The UK economy is stabilising, but it will take until the beginning of next year before the return of "slow and gradual" growth, according to business leaders.
The CBI predicts "modest growth" will resume during the first three months of 2010, with the pace of growth gradually picking up over the course of the year.
It forecasts the economy will see a return to growth of 0.7% next year, after contracting by almost 4% over 2009.
"The harshest period of the recession looks to be behind us, the economy is stabilising and this should continue during the second half of this year," says CBI director-general, Richard Lambert.
"The return to growth is likely to be a slow and gradual one; difficult credit conditions are still affecting business behaviour. For positive growth to return, lenders need to feel more confident so that credit can start flowing again," he says.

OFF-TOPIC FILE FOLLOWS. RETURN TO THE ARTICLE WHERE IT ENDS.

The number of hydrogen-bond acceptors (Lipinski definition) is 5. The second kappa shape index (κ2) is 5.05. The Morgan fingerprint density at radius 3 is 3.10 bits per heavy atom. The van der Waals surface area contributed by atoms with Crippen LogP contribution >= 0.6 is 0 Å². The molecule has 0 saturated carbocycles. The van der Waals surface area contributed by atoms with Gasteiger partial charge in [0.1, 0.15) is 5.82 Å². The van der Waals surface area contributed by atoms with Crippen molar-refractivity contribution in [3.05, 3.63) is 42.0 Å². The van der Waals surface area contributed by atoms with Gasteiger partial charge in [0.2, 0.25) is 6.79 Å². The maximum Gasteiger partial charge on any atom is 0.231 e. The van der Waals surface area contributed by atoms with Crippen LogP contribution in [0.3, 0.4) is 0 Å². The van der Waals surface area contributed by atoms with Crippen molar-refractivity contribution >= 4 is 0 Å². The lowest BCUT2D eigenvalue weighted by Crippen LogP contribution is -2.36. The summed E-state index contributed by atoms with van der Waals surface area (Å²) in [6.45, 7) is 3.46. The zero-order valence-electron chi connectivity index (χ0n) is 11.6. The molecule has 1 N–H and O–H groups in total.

Lambert warns people about getting carried away by tentative indicators as evidence of "green shoots".
"It will take some time before we can be sure these shoots have roots we can depend on for sustainable growth and, in the meantime, the government must do everything it can to help firms get access to credit," he says.
Ian McCafferty, CBI chief economic adviser, adds: "We still have some way to go before the UK economy is truly out of the woods and we see sustainable growth."IFAonline
Achievements, charity work and other happy snippets
Laughable excuses for persisting
Spent 56 years at Schroders
Warns on profits